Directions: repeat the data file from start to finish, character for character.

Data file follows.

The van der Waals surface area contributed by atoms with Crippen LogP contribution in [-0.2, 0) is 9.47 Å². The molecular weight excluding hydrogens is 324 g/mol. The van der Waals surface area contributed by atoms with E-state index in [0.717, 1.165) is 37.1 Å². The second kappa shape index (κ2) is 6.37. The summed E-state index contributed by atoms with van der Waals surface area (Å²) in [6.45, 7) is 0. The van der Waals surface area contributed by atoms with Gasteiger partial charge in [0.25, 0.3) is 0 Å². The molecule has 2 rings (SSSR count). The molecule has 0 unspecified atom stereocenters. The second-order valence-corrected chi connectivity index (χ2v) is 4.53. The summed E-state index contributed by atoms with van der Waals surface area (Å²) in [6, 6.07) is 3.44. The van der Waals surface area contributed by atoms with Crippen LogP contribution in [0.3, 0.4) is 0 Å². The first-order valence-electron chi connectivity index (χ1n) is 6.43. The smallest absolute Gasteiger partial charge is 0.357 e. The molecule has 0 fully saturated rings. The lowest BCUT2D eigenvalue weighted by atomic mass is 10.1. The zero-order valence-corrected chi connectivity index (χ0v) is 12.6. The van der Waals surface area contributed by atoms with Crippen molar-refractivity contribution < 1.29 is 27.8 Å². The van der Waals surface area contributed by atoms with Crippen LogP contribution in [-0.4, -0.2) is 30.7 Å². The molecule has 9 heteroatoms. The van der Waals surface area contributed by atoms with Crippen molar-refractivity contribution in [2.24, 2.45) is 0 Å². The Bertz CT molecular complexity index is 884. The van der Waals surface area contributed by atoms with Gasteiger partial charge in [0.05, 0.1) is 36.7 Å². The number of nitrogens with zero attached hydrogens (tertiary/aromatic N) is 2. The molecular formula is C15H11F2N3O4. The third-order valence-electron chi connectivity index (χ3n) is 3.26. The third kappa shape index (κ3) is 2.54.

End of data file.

The van der Waals surface area contributed by atoms with Crippen LogP contribution in [-0.2, 0) is 9.47 Å². The molecular weight excluding hydrogens is 324 g/mol. The van der Waals surface area contributed by atoms with E-state index in [0.717, 1.165) is 37.1 Å². The second kappa shape index (κ2) is 6.37. The summed E-state index contributed by atoms with van der Waals surface area (Å²) in [6.45, 7) is 0. The van der Waals surface area contributed by atoms with Gasteiger partial charge in [0.25, 0.3) is 0 Å². The molecule has 2 rings (SSSR count). The molecule has 0 unspecified atom stereocenters. The second-order valence-corrected chi connectivity index (χ2v) is 4.53. The summed E-state index contributed by atoms with van der Waals surface area (Å²) in [6, 6.07) is 3.44. The van der Waals surface area contributed by atoms with Crippen LogP contribution in [0.3, 0.4) is 0 Å². The first-order valence-electron chi connectivity index (χ1n) is 6.43. The smallest absolute Gasteiger partial charge is 0.357 e. The molecule has 0 fully saturated rings. The lowest BCUT2D eigenvalue weighted by atomic mass is 10.1. The zero-order valence-corrected chi connectivity index (χ0v) is 12.6. The van der Waals surface area contributed by atoms with Crippen molar-refractivity contribution < 1.29 is 27.8 Å². The van der Waals surface area contributed by atoms with Crippen LogP contribution in [-0.4, -0.2) is 30.7 Å². The molecule has 9 heteroatoms. The van der Waals surface area contributed by atoms with Crippen molar-refractivity contribution in [2.24, 2.45) is 0 Å². The Bertz CT molecular complexity index is 884. The van der Waals surface area contributed by atoms with Gasteiger partial charge in [0.05, 0.1) is 36.7 Å². The number of nitrogens with zero attached hydrogens (tertiary/aromatic N) is 2. The molecular formula is C15H11F2N3O4. The third-order valence-electron chi connectivity index (χ3n) is 3.26. The third kappa shape index (κ3) is 2.54.